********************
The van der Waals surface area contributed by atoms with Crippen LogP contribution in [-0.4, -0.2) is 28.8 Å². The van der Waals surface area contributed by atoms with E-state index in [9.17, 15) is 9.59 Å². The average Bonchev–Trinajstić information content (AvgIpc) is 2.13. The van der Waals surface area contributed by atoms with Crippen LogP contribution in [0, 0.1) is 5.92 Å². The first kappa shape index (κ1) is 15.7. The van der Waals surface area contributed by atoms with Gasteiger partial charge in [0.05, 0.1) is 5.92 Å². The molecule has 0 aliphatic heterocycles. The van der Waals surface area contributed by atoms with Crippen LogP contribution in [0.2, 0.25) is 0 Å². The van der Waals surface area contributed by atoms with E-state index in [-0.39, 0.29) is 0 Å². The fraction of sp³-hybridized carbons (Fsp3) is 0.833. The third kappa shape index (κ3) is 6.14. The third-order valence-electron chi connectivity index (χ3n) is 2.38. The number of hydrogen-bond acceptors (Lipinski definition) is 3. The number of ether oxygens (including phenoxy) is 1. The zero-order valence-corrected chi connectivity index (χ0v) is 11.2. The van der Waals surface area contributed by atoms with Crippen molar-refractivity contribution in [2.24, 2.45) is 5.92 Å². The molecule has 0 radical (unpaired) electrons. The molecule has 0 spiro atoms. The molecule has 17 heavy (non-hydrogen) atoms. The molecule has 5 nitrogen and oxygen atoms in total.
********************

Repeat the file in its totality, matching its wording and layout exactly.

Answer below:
The van der Waals surface area contributed by atoms with Crippen LogP contribution in [-0.4, -0.2) is 28.8 Å². The van der Waals surface area contributed by atoms with E-state index in [9.17, 15) is 9.59 Å². The average Bonchev–Trinajstić information content (AvgIpc) is 2.13. The van der Waals surface area contributed by atoms with Crippen LogP contribution in [0, 0.1) is 5.92 Å². The first kappa shape index (κ1) is 15.7. The van der Waals surface area contributed by atoms with Gasteiger partial charge in [0.05, 0.1) is 5.92 Å². The molecule has 0 aliphatic heterocycles. The van der Waals surface area contributed by atoms with Crippen LogP contribution in [0.2, 0.25) is 0 Å². The van der Waals surface area contributed by atoms with E-state index in [-0.39, 0.29) is 0 Å². The fraction of sp³-hybridized carbons (Fsp3) is 0.833. The third kappa shape index (κ3) is 6.14. The third-order valence-electron chi connectivity index (χ3n) is 2.38. The number of hydrogen-bond acceptors (Lipinski definition) is 3. The number of ether oxygens (including phenoxy) is 1. The zero-order valence-corrected chi connectivity index (χ0v) is 11.2. The van der Waals surface area contributed by atoms with Crippen molar-refractivity contribution in [2.24, 2.45) is 5.92 Å². The molecule has 0 radical (unpaired) electrons. The molecule has 0 spiro atoms. The molecule has 17 heavy (non-hydrogen) atoms. The molecule has 5 nitrogen and oxygen atoms in total.